Ma Crosby’s and Ciudad Acuña:
A slow death on the border?
Today we were the second customers all day at Crosby’s. A Freddy Fender song in the background trailed into Shawn Sahm doing his version of his dad’s ‘Hey Baby Que Pasó?’
By Charlie Loving / The Rag Blog / May 25, 2010
I was in Ciudad Acuña the other day. Drove down after the rainstorm. Rae and I had lunch at our favorite eatery, Ma Crosby’s, an institution that I have gone to for 30 years, maybe more. I was an off and on customer. Crosby’s was one of those places that you could count on being there for you to enjoy.
In the spring of 1997 I took Rae there for the first time. The place was packed and we had to wait for a table. Mariachi bands were strolling and lots of people were having a ball. The back room which I always presumed was for banquets was even open. They were doing a land office business. People waiting for a table could entertain themselves viewing the large collection of famous and not so famous photographic prints of the 1910 Mexican Revolution.
The Crosby place was at least as famous as the Cadillac Bar in Nuevo Laredo. The menu was ponderous, they served stuffed quail, lovely fresh water fish caught locally from Lake Amistad, there were great frog legs as well as normal fair. The steaks were outstanding, especially the steak Tampiquena — a meal not for the faint of heart.
The bartenders prepared superior margaritas in huge tumblers; the drinks were made from scratch, not a mix. One of the bar helpers was always busy squeezing a zillion limes into a cauldron and then moving the juice to pitchers.
Then 9-11 happened. We were on Mt. Arenal in Costa Rica. The Costa Ricans weren’t all that excited by the disaster. Little did we know how that event would have a dilatory effect on Ciudad Acuña. It would be a slow painful death to a flourishing economy.
We moved to West Texas (Deer Corn) in 2005, to the house we built on the headwaters of the Nueches. Part of our ritual was to drive to Del Rio and Acuña at least once a month. We shopped and went to the liquor stores and the commissary at Laughlin Air Force Base. We found our brand of tequila at only one upscale restaurant and liquor store.
Things seemed to be OK but there was an underlying tension. The clientele seemed smaller, with fewer tourists milling around.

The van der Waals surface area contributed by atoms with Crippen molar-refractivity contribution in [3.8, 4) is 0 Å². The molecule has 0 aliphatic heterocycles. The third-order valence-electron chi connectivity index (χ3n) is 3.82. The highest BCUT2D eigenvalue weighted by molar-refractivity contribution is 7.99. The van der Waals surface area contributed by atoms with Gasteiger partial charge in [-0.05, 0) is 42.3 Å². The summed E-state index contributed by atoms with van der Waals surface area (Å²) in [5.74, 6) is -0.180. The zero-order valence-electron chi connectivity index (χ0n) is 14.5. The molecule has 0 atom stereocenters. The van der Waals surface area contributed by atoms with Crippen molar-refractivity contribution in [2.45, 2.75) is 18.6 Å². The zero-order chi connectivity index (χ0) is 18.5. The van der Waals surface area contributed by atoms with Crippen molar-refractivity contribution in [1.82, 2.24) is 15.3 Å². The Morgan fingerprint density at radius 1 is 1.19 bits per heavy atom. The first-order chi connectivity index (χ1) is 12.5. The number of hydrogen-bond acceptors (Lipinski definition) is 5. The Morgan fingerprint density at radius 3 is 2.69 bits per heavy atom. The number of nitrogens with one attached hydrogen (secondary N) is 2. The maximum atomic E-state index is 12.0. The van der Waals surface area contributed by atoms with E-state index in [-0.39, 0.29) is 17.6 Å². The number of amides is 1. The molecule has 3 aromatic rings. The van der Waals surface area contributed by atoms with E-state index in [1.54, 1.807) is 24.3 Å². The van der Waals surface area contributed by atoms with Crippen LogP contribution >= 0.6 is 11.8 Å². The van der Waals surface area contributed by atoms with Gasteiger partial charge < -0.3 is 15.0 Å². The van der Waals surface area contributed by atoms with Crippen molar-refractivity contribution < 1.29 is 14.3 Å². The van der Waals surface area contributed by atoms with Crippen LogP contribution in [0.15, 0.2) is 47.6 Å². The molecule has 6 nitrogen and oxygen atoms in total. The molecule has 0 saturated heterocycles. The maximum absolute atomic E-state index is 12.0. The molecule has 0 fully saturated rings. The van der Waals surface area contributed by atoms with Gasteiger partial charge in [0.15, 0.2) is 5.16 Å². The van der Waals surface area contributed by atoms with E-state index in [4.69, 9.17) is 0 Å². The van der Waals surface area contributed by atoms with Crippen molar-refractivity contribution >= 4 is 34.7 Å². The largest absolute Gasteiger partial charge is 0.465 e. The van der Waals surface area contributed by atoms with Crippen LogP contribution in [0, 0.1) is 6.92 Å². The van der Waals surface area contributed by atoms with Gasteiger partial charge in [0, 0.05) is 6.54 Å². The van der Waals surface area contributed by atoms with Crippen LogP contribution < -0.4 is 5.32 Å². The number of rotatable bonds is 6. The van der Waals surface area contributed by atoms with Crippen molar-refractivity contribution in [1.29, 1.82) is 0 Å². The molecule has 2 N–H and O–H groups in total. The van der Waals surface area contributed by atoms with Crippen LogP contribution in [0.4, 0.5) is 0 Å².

I spent a few months on a radio talk show there, appearing once a week with the out-of-town view. My friend Jay’s B&B was struggling but hanging in there. I talked to the Mexican tourismo guy who was upbeat and had great plans. Coahuila was a great state with lots to do. They had a cockamamie idea of “running the cows.” A fun thing to attract people, which sort of worked.
Then came the passport thing. A derivative of 9-11. And of course all the narco violence. By my gauge, Crosby’s was beginning to show a steep drop in attendance.
The other place, Manuel’s, started to collapse too.
The old man died and the daughter closed the best liquor store in Acuña.
A slow death was beginning. The shoe shine guys disappeared. The chicle kids disappeared. There were fewer taxi cabs and the vendors of trinkets evaporated. Famous bars closed. Bars that had been on the main street for half a century shut their doors. “Se vende” signs sprouted. Small and large businesses were boarded up or put up for sale. The streets which had teemed and been vibrant were now deserted. I heard the nefarious red light district was in decline. Mexico was “OFF LIMITS” to the thousand airmen at Laughlin. The music had stopped.
Then the passport thing really kicked in and that may well have been the final nail in the coffin.
Today we were the second customers all day at Crosby’s. A Freddy Fender song in the background trailed into Shawn Sahm doing his version of his dad’s “Hey Baby Que Pasó?” Francisco the old waiter sat with us and said he thinks it is over. Yesterday there were no customers he said, and the night shift is worse. Francisco gets off at four and the other guys work from then to midnight. The place has 60 tables. The napkins are now paper instead of cloth. The bar is open but there are no drinkers. A sadness permeates the place.
The mole was still good, amazing. Francisco has one year until retirement. His wife has fled the country to Indiana. His kids are all in Eagle Pass, all graduated from American colleges, one is a doctor. His grandkids are all in the states. He says he will keep his house. Mexico is his home but the “gringos” with their love of drugs and their paranoia have killed the border and perhaps the country.
Do we care? I doubt it. Do I care? Yes, but what can I do? I can go and buy a taco but the fear plague has set in and may never be cured.
[Charlie Loving is a cartoonist who lives in Deer Corn, Texas.]
The Rag Blog
My first visit to Ciudad Acuña was October 1966. It was part of an exploratory group of the caving club from UT. What a great weekend that was! We caved, partied, and did 400 ft repels off of a bridge over a river with a name I can’t remember. The border patrol were curious, but by current trends very laid back. What great times we all had! Too bad its slipping away.
I am sad and mad at the same time. I love Mexico and it’s people but there is a cancer of narco-crime that we share and the result is a toxic border…
We can’t argue with delicious mole and strong margaritas, but the serious issue in Cd. Acuna is the maquiladora economy and right now the workers are at the verge of a historic break through. After decades of unions being banned, the workers are forging ties with a Mexican independent and democratic union. That’s the real story. Cynthia Waide, Judith Rosenberg & Josefina Castillo from Austin Tan Cerca de la Frontera
Cynthia, Judith, and Josefina — that sounds like a story we would all love to hear; please tell us more!